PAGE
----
Idaho Power is committed to supporting small-scale renewable energy development through our net-metering service. Through this service we provide a pathway to customers interested in investing in renewable energy systems for their home or business. That commitment comes with a responsibility to ensure the service remains fair and reasonable for all of our customers.
Customers participating in net metering generate power on their property for their own consumption while also receiving the benefits of being connected to the companys grid. Most customers using this service have small-scale solar installations. Generally speaking, these customers rely on the companys local distribution system to receive electric service and to place power on the grid when they generate more than they need. They receive a credit on their bill for this excess energy.
Idaho Power recently asked the Idaho Public Utilities Commission to for permission to expand the cap that limits net metering systems installed throughout our service territory. This cap has nearly been exhausted, prompting our request to double the current limit.
To allow for this expansion in a fair and equitable manner, the companys filing includes a proposal to change the way electric service is priced for net metering customers, and to modify the treatment of energy produced by customers in excess of what they actually use. In light of recent media coverage, Id like to address a few issues that may be misunderstood.
First, this proposal wont increase the revenue Idaho Power receives from net metering customers; some customers will see increases to their bills, and others will see decreases. While Idaho Power is proposing to increase fixed charges for net metering customers, we are also proposing to lower the amount charged per kilowatt-hour. Overall, the rate changes are designed to generate the same amount of revenue collected under current rates.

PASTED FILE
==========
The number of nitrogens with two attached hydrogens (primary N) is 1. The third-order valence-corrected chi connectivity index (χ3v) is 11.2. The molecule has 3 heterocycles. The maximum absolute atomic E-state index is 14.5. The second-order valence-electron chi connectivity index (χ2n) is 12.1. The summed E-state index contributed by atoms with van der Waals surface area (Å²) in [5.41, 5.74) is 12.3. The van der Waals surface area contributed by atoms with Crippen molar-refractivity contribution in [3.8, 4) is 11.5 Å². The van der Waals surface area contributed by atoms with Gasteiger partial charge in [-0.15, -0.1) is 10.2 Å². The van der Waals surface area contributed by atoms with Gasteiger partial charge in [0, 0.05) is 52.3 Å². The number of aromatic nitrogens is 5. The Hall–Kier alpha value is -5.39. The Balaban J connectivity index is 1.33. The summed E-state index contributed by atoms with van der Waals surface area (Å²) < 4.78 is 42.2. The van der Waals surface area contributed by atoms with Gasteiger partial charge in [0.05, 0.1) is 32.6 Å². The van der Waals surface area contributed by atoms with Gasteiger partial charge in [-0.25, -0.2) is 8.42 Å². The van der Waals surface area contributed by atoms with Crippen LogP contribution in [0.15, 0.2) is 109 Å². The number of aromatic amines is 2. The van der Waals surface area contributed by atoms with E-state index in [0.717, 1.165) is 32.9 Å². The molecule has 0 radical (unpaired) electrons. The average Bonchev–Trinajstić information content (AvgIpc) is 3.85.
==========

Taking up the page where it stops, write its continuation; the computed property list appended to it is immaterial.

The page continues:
To better understand the rationale for this change, it is necessary to consider the way current electricity rates are structured. For residential and small commercial customers, current kilowatt-hour rates are designed to recover certain fixed electric system costs that dont vary with the amount of electricity a customer consumes. These costs include investment in transformers, meters and other equipment, as well as certain administrative costs like bill preparation and customer services. These services and equipment are used by all customers, including those taking net metering service. Because net metering customers can offset their kilowatt-hour consumption, the amount they pay for fixed costs can be reduced, and in some cases, eliminated. This can result in upward pressure on rates for everyone. We believe collecting these fixed components through fixed charges more accurately reflects the cost of providing net metering service, and removes the potential for inequity between customers that participate in net metering and those that dont.
A second component of the companys proposal is to stop providing financial payments for excess energy generated by net-metering customers. The company would instead provide a kilowatt-hour energy credit that could offset usage on future bills. Unused credits will expire at the end of the December billing period.
This change recognizes that net metering is designed to provide customers with a simple way to offset energy usage with their own generation, not to provide an avenue to sell power to the company. Customers who wish to sell power to the company are able to do so through a power purchase agreement. These agreements are specifically designed to accommodate the wholesale purchase of small power production, and grant sellers access to rates set by state regulators. The company is required to purchase this power at published rates. If a customer wishes to produce power for financial compensation, acquiring a power purchase agreement is the appropriate avenue to do so, not net metering. This will ensure that the company (and ultimately customers) pays a price that reflects the value of the generation.
Idaho Power believes in providing service choices to our customers. Our actions reflect our interest in allowing more customers to use our net metering service while being mindful of impact to all customers.
Theresa Drake is Idaho Powers customer relations and energy efficiency manager.